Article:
Ekev: On Wealth

Remember the Eternal your God, for it is God who gives you power to get wealth, so that God may confirm the covenant sworn to your ancestors, as God is doing today.

–Deuteronomy 8:18

It seems to be human nature to give ourselves primary credit for wealth and prosperity.  When a person has worked hard and for many years to reach a place of security, it is only natural take credit for all that work. Parashat Ekev warns us never to forget that no matter how well we have done, humility still applies.

The word usually translated “wealth” In Deuteronomy 8:18 is “Chayil,” the same word we know from Eshet Chayil, the song written out in Proverbs 31, usually translated “A Woman of Valor.” Brown Driver Briggs, the major dictionary for Biblical Hebrew, offers a four part definition of chayil: “strength, efficiency, wealth, army.” If it is strength, it is strength is like that of an army, like that of the woman in Proverbs 31: interconnected, efficient, valorous.

The choice of words in this week’s Torah portion reminds us that whatever wealth we have is not simply our own doing, but the result of a complex mix of effort, energy, valor, persistence, and good fortune – all from God, and interconnected with other human beings, as well.

An entrepreneur works hard for success. Making a business go requires long hours and great risk. But it also requires other factors, interconnections to others. A physical location for business requires roads to reach it, water and sewage, power lines and other businesses to serve it. We may pay for those services, but unless we are on a desert island, we do not have to dig wells for water, build roads for service, pipe the sewage away, and build a power plant! We can call the police or the fire department; we do not have to invent them.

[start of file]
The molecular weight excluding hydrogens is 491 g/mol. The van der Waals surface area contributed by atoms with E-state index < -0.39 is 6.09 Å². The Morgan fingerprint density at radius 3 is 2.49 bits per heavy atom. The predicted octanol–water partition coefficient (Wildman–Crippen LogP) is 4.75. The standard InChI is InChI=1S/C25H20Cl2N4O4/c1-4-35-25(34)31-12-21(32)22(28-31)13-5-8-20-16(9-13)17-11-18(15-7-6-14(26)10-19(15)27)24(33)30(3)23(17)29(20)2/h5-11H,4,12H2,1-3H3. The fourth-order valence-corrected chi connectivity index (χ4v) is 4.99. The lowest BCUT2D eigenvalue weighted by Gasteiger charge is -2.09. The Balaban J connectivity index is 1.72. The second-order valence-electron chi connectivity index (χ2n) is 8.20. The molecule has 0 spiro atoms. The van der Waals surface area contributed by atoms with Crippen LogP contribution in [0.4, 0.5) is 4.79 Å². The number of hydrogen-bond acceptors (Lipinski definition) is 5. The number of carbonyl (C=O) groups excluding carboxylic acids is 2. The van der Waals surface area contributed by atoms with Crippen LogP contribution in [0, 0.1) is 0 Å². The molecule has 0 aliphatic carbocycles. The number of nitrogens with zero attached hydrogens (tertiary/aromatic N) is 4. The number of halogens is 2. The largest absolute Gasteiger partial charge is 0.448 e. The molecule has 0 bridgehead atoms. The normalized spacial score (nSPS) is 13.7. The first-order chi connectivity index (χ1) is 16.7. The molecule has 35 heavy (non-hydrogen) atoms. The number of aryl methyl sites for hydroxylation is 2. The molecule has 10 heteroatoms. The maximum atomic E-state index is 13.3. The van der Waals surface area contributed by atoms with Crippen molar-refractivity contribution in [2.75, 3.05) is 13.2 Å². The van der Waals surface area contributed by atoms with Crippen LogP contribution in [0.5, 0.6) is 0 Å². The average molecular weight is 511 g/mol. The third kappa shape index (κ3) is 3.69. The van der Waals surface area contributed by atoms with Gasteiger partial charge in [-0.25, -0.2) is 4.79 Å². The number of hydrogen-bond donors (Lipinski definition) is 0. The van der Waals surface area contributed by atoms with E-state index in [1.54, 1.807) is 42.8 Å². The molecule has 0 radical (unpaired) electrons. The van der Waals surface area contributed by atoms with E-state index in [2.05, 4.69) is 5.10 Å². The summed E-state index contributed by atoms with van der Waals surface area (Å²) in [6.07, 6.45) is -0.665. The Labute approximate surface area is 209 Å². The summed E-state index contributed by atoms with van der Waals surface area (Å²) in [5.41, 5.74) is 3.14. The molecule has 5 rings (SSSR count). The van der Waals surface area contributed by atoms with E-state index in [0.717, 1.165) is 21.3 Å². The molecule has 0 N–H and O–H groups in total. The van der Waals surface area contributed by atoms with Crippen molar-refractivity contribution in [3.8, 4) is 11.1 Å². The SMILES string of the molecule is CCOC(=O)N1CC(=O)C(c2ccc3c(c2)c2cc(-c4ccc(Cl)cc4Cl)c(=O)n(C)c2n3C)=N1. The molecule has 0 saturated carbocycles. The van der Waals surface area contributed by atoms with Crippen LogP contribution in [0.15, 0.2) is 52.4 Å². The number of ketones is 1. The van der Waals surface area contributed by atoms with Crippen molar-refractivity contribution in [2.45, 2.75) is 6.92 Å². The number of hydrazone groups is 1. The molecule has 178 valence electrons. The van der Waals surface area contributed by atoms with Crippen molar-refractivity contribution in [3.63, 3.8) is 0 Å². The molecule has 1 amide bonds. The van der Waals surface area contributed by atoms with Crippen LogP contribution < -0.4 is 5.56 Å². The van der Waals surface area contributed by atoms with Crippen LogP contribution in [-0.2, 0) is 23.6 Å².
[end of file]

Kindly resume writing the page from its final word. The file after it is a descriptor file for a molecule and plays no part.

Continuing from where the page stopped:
And face it, luck is also a factor. Smart people sometimes bring businesses into being, only to be hit with a stroke of bad luck: a drought, a recession, a change in tastes, an accident, and then instead of wealth, they have nothing but debt.

Opportunity is not equal anywhere in this life. Some people prosper either through their own effort or by inherited advantage. Others never get a chance.

Many people work hard all their lives and have little to show, even though they have done nothing wrong. Others through no fault of their own are disabled by physical or mental illness and are unable to work. We must hold any goods we have with humility.

Published by


Rabbi Ruth Adar is a teaching rabbi based in San Leandro, CA. She has many hats: rabbi, mom, poodle groomer, and ham radio operator K6RAV. She blogs at https://coffeeshoprabbi.com/ as the Coffee Shop Rabbi.

One thought on “Ekev: On Wealth”

Comments or Questions? Speak up!

Fill in your details below or click an icon to log in:

WordPress.com Logo

You are commenting using your WordPress.com account. Log Out / Change )

Twitter picture

You are commenting using your Twitter account. Log Out / Change )

Facebook photo

You are commenting using your Facebook account. Log Out / Change )

Google+ photo

You are commenting using your Google+ account. Log Out / Change )

Connecting to %s